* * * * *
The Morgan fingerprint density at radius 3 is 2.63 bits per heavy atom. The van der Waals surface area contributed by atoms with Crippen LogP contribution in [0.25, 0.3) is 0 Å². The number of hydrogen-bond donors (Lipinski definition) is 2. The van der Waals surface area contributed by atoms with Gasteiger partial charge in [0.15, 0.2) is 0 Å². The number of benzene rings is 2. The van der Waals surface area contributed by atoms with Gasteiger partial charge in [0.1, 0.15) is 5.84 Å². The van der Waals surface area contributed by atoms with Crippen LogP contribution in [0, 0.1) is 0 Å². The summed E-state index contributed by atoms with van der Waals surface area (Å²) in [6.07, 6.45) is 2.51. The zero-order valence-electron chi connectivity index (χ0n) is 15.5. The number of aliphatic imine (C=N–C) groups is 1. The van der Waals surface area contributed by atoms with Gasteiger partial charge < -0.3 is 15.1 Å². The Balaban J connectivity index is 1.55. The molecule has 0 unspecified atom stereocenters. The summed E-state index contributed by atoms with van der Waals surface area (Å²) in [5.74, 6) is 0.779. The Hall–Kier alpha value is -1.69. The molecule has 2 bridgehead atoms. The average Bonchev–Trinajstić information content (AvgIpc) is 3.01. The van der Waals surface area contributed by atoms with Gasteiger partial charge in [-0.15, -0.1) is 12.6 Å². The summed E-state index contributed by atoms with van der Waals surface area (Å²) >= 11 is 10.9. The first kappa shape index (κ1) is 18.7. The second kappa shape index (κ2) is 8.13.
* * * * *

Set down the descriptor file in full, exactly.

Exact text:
The Morgan fingerprint density at radius 3 is 2.63 bits per heavy atom. The van der Waals surface area contributed by atoms with Crippen LogP contribution in [0.25, 0.3) is 0 Å². The number of hydrogen-bond donors (Lipinski definition) is 2. The van der Waals surface area contributed by atoms with Gasteiger partial charge in [0.15, 0.2) is 0 Å². The number of benzene rings is 2. The van der Waals surface area contributed by atoms with Gasteiger partial charge in [0.1, 0.15) is 5.84 Å². The van der Waals surface area contributed by atoms with Crippen LogP contribution in [0, 0.1) is 0 Å². The summed E-state index contributed by atoms with van der Waals surface area (Å²) in [6.07, 6.45) is 2.51. The zero-order valence-electron chi connectivity index (χ0n) is 15.5. The number of aliphatic imine (C=N–C) groups is 1. The van der Waals surface area contributed by atoms with Gasteiger partial charge < -0.3 is 15.1 Å². The Balaban J connectivity index is 1.55. The molecule has 0 unspecified atom stereocenters. The summed E-state index contributed by atoms with van der Waals surface area (Å²) in [5.74, 6) is 0.779. The Hall–Kier alpha value is -1.69. The molecule has 2 bridgehead atoms. The average Bonchev–Trinajstić information content (AvgIpc) is 3.01. The van der Waals surface area contributed by atoms with Gasteiger partial charge in [-0.15, -0.1) is 12.6 Å². The summed E-state index contributed by atoms with van der Waals surface area (Å²) >= 11 is 10.9. The first kappa shape index (κ1) is 18.7. The second kappa shape index (κ2) is 8.13.